The Housing and Innovation Portfolio Holder emphasised the importance of the project and informed Members that the site could eventually provide income for the Council via the refurbished buildings. In concluding the report, the Portfolio Holder thanked officers and Members for their commitment to this project.
Members echoed their thanks to the Housing and Innovation Portfolio Holder and officers for their efforts to move forward with the plans for Grange Lido and Promenade Sea Wall that remained an important project on a unique asset. Further discussion raised cross-party support for the project and emphasis on the complexity of the project that represented the beginning of a journey towards the regeneration of Grange Lido and Promenade Sea Wall. Members raised questions on the possibility of fund raising from groups like Save Grange Lido and whether the commitment on Berners Lane Car Park to ring-fence any funds related to the sale of the land for the lido regeneration.
In seconding the proposal, Councillor Jarvis emphasised the positive impact of the project to rejuvenate the Lido and Promenade Sea Wall in Grange including the stability of the structure and the creation of longer term options of use along the entire promenade. He went on to highlight the considerable costs and the shortfall in funding for the project but reiterated the importance of the project and the need to accept that this was the right thing to do in order to restore Grange Lido and Promenade Sea Wall. He added that having reviewed the proposal with the Section 151 Officer, they were happy that the Council was in a position to develop the site.
The Leader asked the meeting if the motion with the addition was agreed. There was no dissent.
RESOLVED – That:-
(1) the scheme be approved, in order to move forward with contract award to the preferred bidder as outlined in the Part II appendix report, for the contract to refurbish the Grange Lido/ Promenade subject to grant of planning permission as outlined at 2.1(4);
(2) delegated authority be granted to the Director for Customer and Commercial services in conjunction with the Operational Lead for Delivery and Commercial Services and Lead Specialist for Legal, Governance and Democracy to enter into the appropriate building contract for the works;
(3) the appointment of IBI Group and sub consultants through the Bloom procurement framework to undertake RIBA Stages 5 & 6 for the project and to delegate authority to the Director for Customer and Commercial Services in conjunction with the Operational Lead for Delivery and Commercial Services and the Lead Specialist for Legal, Governance and Democracy to enter into the appropriate contracts be approved;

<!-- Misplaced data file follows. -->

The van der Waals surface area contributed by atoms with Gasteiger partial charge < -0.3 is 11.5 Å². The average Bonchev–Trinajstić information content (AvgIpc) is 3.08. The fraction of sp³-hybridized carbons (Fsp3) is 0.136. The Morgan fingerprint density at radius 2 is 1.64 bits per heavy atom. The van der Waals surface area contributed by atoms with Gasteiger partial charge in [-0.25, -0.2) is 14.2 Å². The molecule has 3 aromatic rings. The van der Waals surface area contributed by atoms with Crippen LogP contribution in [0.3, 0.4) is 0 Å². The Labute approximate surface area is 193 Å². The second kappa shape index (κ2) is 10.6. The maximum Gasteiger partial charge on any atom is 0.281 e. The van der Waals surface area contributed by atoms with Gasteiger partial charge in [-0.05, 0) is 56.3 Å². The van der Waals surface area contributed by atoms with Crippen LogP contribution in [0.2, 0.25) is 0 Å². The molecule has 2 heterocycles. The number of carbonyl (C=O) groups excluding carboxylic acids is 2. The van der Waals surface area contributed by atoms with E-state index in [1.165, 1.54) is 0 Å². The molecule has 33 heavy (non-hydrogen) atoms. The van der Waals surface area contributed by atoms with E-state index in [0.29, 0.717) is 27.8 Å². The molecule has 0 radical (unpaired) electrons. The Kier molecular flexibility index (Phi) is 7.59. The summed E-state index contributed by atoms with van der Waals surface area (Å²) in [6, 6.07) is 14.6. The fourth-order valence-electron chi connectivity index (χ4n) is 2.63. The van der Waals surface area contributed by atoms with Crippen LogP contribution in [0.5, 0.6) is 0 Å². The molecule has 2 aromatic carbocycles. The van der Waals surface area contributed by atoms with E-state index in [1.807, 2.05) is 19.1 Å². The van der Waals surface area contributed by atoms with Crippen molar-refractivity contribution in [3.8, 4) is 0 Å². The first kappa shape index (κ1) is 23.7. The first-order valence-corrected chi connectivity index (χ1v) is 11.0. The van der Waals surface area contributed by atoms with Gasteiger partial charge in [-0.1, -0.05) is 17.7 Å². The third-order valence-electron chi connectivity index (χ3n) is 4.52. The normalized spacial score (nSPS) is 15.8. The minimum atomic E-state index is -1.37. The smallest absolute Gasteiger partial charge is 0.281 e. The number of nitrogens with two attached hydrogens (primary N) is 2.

(4) the design changes for the Value Engineered scheme and delegates authority for officers to seek amendment to the current planning permission be approved; and
(5) Council be recommended to approve amendment of the Capital Programme to include the full value of the capital works.
(6) all the above recommendations are conditional upon the confirmation and satisfactory negotiation of the terms of the coastal communities funds grant agreement such to be delegated to the Director of Customer and Commercial Services, the Section 151 Officer, the Monitoring Officer and the Housing and Innovation Portfolio Holder.
Reasons for Decision
The project is linked to the following Council Priorities:-
· Engagement with the private sector and public sector partners will be central to the Council’s approach to helping grow and develop the economy;
· We will when opportunities present themselves make best use of our property portfolio to support economic growth, through the use of our current and future asset base; and
· Through our economic development strategy we will continue to build on our traditional strengths, and pioneer new industries that make the most of our place. We will promote new ways of working so that businesses can compete and reach their potential whilst enjoying everything that is special about living in South Lakeland.
· We will reduce the Council’s carbon emissions by reducing our energy use through the efficient management of our land and buildings and be an exemplar to others; and
· We will support Cumbria County Council and local partners with their strategies for active travel.
Do Nothing: This would ultimately pass the liability to future administrations, whilst increasing any future costs of refurbishment. Structural deterioration onsite is exponential and the likelihood of having to address partial or complete structural failure onsite will increase. There is a high risk of ending up on the Historic England ‘Heritage at Risk’ register. There is reputational harm to the council to consider with this option, and already there is community frustration with a stop-start approach to feasibility works over the last few years. This is not a recommended route.
Community Asset Transfer: Site handed over to third party in its current state on a long term leasehold basis. It is not reasonable or advisable to pass on this dangerous liability to a community organisation. It is unlikely that a community organisation would take on such a liability. There are well-documented and severe structural issues on site, along with the liabilities around the sea wall and coastal defences. This is not a recommended route.